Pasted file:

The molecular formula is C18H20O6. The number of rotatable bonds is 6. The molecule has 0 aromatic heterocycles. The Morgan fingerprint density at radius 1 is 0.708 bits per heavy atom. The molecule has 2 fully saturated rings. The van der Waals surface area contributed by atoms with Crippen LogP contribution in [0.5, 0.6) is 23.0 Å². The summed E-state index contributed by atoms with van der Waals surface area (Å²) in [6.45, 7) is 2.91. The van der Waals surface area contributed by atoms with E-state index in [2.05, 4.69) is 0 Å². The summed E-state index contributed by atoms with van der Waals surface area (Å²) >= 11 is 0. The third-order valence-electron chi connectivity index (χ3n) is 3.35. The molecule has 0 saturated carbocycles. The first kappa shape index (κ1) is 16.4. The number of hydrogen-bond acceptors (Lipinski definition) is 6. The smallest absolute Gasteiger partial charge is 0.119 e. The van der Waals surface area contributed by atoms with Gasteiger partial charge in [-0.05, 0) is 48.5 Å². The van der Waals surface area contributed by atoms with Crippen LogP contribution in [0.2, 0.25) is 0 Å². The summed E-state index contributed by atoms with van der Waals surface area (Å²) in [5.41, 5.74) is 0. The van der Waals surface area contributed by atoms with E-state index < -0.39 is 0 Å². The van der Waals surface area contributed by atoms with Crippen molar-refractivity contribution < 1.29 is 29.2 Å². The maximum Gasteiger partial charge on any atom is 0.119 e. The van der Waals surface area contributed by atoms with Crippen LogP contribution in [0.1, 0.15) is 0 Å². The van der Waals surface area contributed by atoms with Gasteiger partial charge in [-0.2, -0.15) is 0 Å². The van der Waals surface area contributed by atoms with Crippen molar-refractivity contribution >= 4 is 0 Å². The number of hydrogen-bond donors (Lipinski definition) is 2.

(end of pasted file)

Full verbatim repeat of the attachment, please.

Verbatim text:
The molecular formula is C18H20O6. The number of rotatable bonds is 6. The molecule has 0 aromatic heterocycles. The Morgan fingerprint density at radius 1 is 0.708 bits per heavy atom. The molecule has 2 fully saturated rings. The van der Waals surface area contributed by atoms with Crippen LogP contribution in [0.5, 0.6) is 23.0 Å². The summed E-state index contributed by atoms with van der Waals surface area (Å²) in [6.45, 7) is 2.91. The van der Waals surface area contributed by atoms with E-state index in [2.05, 4.69) is 0 Å². The summed E-state index contributed by atoms with van der Waals surface area (Å²) >= 11 is 0. The third-order valence-electron chi connectivity index (χ3n) is 3.35. The molecule has 0 saturated carbocycles. The first kappa shape index (κ1) is 16.4. The number of hydrogen-bond acceptors (Lipinski definition) is 6. The smallest absolute Gasteiger partial charge is 0.119 e. The van der Waals surface area contributed by atoms with Gasteiger partial charge in [-0.05, 0) is 48.5 Å². The van der Waals surface area contributed by atoms with Crippen LogP contribution in [0.2, 0.25) is 0 Å². The summed E-state index contributed by atoms with van der Waals surface area (Å²) in [5.41, 5.74) is 0. The van der Waals surface area contributed by atoms with E-state index < -0.39 is 0 Å². The van der Waals surface area contributed by atoms with Crippen molar-refractivity contribution < 1.29 is 29.2 Å². The maximum Gasteiger partial charge on any atom is 0.119 e. The van der Waals surface area contributed by atoms with Crippen LogP contribution in [0.1, 0.15) is 0 Å². The van der Waals surface area contributed by atoms with Gasteiger partial charge in [-0.2, -0.15) is 0 Å². The van der Waals surface area contributed by atoms with Crippen molar-refractivity contribution >= 4 is 0 Å². The number of hydrogen-bond donors (Lipinski definition) is 2.